“Germany as you know is...delinquent in their payments to NATO,” Trump told reporters at the White House on Monday, arguing that Berlin owes “billions” to the alliance. “Why should we be doing what we’re doing if they don’t pay?”
There are some 34,500 US troops currently stationed in Germany, and 25,000 would remain following the redeployment.
US media reported last week that Trump was “considering” directing the Pentagon to pull out 9,500 troops, but it was unclear whether the move would be permanent or temporary, or if they would be coming back to the US or going to another NATO country instead. Speculation about Poland being their destination was quashed by reports that Washington and Warsaw had not reached agreement on US basing rights, despite the Polish government’s public enthusiasm.
NATO members had pledged to increase their military spending to the 2 percent of their GDP, a target agreed during the Obama administration. Only a handful have since lived up to the pledge, however, and that number does not include Germany. Defense Minister Annegret Kramp-Karrenbauer promised last year that Berlin would hit the two-percent goal by 2031 "at the latest." Trump has repeatedly called this out as unacceptable, accusing the Europeans of freeloading on the US, which spends almost a trillion dollars every year on the military – and has seen its spending rise under the current president.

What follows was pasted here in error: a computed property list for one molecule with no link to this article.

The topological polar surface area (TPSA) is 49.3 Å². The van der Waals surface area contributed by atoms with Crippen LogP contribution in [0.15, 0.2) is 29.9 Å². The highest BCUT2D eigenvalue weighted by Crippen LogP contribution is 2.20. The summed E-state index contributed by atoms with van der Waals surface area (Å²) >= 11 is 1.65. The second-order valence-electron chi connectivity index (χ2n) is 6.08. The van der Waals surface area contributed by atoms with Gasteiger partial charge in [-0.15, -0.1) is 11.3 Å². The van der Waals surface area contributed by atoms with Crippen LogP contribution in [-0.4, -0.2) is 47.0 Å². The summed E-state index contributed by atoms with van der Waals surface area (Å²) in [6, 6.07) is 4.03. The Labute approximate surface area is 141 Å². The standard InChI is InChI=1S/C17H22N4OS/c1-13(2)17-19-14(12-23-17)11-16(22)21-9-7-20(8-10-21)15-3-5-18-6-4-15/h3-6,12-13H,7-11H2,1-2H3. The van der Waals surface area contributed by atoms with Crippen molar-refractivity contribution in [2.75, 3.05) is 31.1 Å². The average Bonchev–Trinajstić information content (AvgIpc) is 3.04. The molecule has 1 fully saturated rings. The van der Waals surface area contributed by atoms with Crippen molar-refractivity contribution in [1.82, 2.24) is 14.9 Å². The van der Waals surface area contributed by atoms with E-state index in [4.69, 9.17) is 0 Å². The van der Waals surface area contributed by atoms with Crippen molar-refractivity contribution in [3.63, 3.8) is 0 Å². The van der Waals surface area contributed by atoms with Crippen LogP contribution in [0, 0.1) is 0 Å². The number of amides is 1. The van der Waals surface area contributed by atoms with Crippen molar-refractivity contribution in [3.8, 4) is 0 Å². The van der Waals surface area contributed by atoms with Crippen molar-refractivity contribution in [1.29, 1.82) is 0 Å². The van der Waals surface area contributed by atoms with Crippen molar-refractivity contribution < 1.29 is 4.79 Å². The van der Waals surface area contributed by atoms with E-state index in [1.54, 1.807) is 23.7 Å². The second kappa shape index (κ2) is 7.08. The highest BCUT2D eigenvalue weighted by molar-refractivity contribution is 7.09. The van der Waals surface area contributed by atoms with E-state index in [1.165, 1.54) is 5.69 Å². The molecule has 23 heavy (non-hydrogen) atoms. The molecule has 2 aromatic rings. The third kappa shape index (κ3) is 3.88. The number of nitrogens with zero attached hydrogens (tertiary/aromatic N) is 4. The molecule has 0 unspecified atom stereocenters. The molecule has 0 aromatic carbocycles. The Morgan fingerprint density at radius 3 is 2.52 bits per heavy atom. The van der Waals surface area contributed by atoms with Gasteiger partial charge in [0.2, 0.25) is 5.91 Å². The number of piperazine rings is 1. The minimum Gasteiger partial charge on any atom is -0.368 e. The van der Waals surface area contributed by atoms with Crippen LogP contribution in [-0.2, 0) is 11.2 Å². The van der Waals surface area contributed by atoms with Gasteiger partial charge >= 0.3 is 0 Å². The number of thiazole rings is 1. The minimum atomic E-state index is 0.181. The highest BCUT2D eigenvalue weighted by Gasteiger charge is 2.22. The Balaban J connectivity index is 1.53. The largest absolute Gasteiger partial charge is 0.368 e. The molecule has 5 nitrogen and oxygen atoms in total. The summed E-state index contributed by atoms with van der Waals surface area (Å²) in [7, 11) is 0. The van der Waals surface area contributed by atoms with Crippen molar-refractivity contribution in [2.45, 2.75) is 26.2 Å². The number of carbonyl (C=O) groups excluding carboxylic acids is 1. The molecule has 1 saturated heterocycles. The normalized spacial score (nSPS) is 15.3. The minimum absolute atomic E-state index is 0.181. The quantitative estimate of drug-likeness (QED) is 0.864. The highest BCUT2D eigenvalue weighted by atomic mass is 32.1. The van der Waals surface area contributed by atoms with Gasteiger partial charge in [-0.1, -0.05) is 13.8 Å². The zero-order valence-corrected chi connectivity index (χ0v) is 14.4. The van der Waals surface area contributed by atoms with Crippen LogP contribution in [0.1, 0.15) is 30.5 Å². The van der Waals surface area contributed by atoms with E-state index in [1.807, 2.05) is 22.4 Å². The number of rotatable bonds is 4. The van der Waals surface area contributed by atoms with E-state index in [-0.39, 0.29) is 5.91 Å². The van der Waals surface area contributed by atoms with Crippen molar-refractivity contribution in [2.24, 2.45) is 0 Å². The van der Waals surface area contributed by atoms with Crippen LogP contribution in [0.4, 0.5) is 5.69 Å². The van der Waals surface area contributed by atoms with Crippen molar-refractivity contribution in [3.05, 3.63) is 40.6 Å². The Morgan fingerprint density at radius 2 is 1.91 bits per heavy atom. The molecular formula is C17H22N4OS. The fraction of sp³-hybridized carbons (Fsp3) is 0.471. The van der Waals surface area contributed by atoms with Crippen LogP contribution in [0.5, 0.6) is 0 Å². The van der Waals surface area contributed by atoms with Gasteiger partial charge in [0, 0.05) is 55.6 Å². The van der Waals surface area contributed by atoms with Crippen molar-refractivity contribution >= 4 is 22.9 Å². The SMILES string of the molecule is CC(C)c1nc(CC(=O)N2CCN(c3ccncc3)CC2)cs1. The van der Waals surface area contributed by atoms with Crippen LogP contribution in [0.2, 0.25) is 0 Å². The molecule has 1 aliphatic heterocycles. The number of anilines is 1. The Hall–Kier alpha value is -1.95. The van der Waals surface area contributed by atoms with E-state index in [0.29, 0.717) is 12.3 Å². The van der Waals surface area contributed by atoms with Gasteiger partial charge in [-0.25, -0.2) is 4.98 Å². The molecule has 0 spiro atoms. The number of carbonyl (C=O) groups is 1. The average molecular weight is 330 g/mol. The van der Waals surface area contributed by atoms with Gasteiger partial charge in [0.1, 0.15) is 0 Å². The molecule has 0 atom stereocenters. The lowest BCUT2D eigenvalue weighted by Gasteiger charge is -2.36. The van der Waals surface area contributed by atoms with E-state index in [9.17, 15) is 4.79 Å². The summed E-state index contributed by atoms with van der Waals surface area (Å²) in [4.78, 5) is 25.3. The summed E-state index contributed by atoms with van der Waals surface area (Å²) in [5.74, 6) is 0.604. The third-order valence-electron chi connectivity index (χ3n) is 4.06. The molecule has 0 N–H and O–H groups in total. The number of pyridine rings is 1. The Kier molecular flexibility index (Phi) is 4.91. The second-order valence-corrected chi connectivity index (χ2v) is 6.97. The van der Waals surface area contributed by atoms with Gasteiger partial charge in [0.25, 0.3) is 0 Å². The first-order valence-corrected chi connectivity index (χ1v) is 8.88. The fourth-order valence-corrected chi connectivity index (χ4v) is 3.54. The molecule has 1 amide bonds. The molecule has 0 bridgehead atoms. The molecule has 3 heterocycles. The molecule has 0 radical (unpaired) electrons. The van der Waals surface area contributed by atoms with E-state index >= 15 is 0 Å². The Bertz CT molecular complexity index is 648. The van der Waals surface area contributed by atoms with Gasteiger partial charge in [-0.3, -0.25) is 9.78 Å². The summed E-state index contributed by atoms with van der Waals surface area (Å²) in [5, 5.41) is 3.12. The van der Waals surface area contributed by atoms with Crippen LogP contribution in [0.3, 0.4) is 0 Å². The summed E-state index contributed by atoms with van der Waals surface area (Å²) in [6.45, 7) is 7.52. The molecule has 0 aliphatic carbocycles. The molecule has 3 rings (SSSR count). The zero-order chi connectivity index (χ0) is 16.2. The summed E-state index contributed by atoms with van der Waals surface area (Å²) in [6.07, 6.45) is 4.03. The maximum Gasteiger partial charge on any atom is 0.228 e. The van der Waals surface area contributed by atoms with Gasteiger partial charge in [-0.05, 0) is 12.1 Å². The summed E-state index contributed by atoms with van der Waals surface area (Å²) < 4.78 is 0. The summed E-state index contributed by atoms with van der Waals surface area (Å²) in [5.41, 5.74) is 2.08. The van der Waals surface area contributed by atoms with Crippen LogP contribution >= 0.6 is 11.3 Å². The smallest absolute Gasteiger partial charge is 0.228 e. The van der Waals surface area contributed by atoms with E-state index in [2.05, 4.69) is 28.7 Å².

US troops have been stationed in Germany since 1945, initially as occupation forces after the end of WWII and later under the NATO umbrella. Washington continued to maintain this military presence even after the German reunification in 1991 and the complete Soviet withdrawal from what used to be the German Democratic Republic.